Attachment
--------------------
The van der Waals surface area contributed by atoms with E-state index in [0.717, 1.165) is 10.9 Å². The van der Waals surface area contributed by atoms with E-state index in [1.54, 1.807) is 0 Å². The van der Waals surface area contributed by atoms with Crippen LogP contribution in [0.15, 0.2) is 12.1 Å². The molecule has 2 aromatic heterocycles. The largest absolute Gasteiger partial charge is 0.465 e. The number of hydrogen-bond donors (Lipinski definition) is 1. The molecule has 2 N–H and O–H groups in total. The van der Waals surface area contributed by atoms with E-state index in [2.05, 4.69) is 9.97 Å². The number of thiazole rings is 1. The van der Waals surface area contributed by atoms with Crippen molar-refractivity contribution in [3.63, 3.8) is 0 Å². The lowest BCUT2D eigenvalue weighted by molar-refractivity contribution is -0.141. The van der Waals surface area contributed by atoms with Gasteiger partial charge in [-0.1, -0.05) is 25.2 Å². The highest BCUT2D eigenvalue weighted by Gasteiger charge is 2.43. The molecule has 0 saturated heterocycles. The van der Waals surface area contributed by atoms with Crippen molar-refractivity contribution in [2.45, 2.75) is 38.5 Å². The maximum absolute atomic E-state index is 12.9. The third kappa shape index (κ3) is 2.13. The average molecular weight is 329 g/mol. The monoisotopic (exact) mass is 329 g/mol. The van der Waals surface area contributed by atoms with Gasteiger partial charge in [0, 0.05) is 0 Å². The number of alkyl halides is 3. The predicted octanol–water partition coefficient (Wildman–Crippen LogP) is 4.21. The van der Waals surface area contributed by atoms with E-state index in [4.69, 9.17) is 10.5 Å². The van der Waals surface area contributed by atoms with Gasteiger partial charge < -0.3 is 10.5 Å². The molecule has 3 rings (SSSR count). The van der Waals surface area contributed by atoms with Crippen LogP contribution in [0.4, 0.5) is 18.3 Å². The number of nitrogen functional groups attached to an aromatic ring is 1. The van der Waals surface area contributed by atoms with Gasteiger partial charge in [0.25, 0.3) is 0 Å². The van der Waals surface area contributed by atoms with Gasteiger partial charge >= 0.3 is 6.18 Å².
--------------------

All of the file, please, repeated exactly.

The van der Waals surface area contributed by atoms with E-state index in [0.717, 1.165) is 10.9 Å². The van der Waals surface area contributed by atoms with E-state index in [1.54, 1.807) is 0 Å². The van der Waals surface area contributed by atoms with Crippen LogP contribution in [0.15, 0.2) is 12.1 Å². The molecule has 2 aromatic heterocycles. The largest absolute Gasteiger partial charge is 0.465 e. The number of hydrogen-bond donors (Lipinski definition) is 1. The molecule has 2 N–H and O–H groups in total. The van der Waals surface area contributed by atoms with E-state index in [2.05, 4.69) is 9.97 Å². The number of thiazole rings is 1. The van der Waals surface area contributed by atoms with Crippen molar-refractivity contribution in [3.63, 3.8) is 0 Å². The lowest BCUT2D eigenvalue weighted by molar-refractivity contribution is -0.141. The van der Waals surface area contributed by atoms with Gasteiger partial charge in [-0.1, -0.05) is 25.2 Å². The highest BCUT2D eigenvalue weighted by Gasteiger charge is 2.43. The molecule has 0 saturated heterocycles. The van der Waals surface area contributed by atoms with Crippen molar-refractivity contribution in [2.45, 2.75) is 38.5 Å². The maximum absolute atomic E-state index is 12.9. The third kappa shape index (κ3) is 2.13. The average molecular weight is 329 g/mol. The monoisotopic (exact) mass is 329 g/mol. The van der Waals surface area contributed by atoms with Gasteiger partial charge in [0, 0.05) is 0 Å². The number of alkyl halides is 3. The predicted octanol–water partition coefficient (Wildman–Crippen LogP) is 4.21. The van der Waals surface area contributed by atoms with E-state index in [4.69, 9.17) is 10.5 Å². The van der Waals surface area contributed by atoms with Gasteiger partial charge < -0.3 is 10.5 Å². The molecule has 3 rings (SSSR count). The van der Waals surface area contributed by atoms with Crippen LogP contribution in [0.4, 0.5) is 18.3 Å². The number of nitrogen functional groups attached to an aromatic ring is 1. The van der Waals surface area contributed by atoms with Gasteiger partial charge in [0.25, 0.3) is 0 Å². The van der Waals surface area contributed by atoms with Gasteiger partial charge >= 0.3 is 6.18 Å².